The Balkans are changing: after a century of division, racism, nationalism and communism, the new political class – although tainted by this past – is doing its best to democratise. As a result, the formerly communist countries along the Danube, after being in a state of political and social disintegration, are undergoing an overdue revival. Just like Greece, Spain and Portugal during the latter half of the 20th century when they emerged from bloody civil wars and military dictatorships, the Balkans are now striving for political and social progress. And there are positive signs to be seen today, hopefully indicative of a more democratic and socially aware future to come.
A history of oppression and suffocation
Among these countries, Romania is perhaps the most striking example. Rich in history, art and culture, and a meeting place for people of Slavic, German, Italian, Hungarian, Turk and Gypsy origins, it has finally embarked on the road of that great national treasure that is the diversity of its people’s heritage.
In the environs of the towns of Iasi, Bacau and Roman live a Hungarian minority of Romanian Moldavia, the Csango. From the nineteenth century, they have been the victim of a slow and progressive assimilation into the Romanian majority, as shown by the Romanian government’s official census records: in 1859, of the 52,811 Moldavian inhabitants, 37,825 were of Hungarian origin. In 1930, of 109,953 there were 23,894, and in 1992 only 1,826 of 240,038. The civil and religious authorities, in fact, declared war 150 years ago on the Moldavian Hungarians (only in the fifties did the communist regime recognise the Hungarians’ right to use their mother tongue, including in schools).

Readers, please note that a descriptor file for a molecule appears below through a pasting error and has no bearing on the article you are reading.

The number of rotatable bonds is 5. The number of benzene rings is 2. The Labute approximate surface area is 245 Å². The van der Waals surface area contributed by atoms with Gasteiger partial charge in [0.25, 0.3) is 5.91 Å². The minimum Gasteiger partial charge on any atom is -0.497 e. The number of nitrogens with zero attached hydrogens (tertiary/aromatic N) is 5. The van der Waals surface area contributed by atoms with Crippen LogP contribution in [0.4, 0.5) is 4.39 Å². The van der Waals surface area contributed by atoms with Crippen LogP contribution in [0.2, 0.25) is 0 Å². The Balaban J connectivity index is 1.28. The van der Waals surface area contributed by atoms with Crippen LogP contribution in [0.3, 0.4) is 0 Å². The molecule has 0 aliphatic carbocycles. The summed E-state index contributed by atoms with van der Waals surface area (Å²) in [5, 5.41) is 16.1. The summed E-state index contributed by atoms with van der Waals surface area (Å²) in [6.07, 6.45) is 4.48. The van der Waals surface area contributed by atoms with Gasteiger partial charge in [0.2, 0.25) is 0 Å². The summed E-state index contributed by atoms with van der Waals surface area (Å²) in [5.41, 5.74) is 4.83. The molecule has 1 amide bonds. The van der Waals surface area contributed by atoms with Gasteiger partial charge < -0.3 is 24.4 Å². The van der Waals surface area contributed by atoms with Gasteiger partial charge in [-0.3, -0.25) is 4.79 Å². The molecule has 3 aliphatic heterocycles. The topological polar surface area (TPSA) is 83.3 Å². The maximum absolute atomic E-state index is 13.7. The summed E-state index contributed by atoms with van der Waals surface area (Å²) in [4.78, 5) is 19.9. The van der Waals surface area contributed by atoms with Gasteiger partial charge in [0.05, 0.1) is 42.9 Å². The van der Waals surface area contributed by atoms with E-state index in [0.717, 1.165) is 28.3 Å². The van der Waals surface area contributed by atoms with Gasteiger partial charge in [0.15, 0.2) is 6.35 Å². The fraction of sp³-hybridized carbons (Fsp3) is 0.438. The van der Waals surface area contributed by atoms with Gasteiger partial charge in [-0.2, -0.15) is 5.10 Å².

Until 1989, the Csango were practically unheard of, despite the great musician Bela Bartok’s promotion of their cause since 1913. Until 2000, anyone who proclaimed themselves Csango or tried to defend Csango rights faced intimidation and persecution from the civil and religious authorities. For centuries, the Csango have fought peacefully for their rights but, until a decade ago, they lacked a sufficiently educated class prepared to fight the deeply penetrating and sophisticated web of government repression. Since 2000, however, the Csango have come out of their age-old isolation and found many sympathisers with their cause.
In 2001 the European Council sent out a recommendation, number 1521, directed at the Romanian government and the Holy See, in defence of the Csango minority culture in Romania. Since then, Romanian authorities have had to change their attitude towards the Csango, who now have the right to study in Hungarian in some primary schools. But discrimination still continues, as shown by the Romanian National Council for Combating Discrimination’s denunciation of the Bishop of Iasi for his failure to guarantee the Csango the right – sanctioned by the second Vatican Council – to celebrate services in Hungarian.
However, improvements are being made, putting Romania and the other Balkan states on the road to EU membership. Indeed, Europe needs this Hungarian minority, the Csango of Moldavia. It was in this part of our continent that the first Hungarian Bible was made in 1466; it was here that Protestants fleeing persecution from all over Europe found shelter, and it was among this people that the great ethnologist Luko Gabor founded the association for Romanian-Hungarian friendship.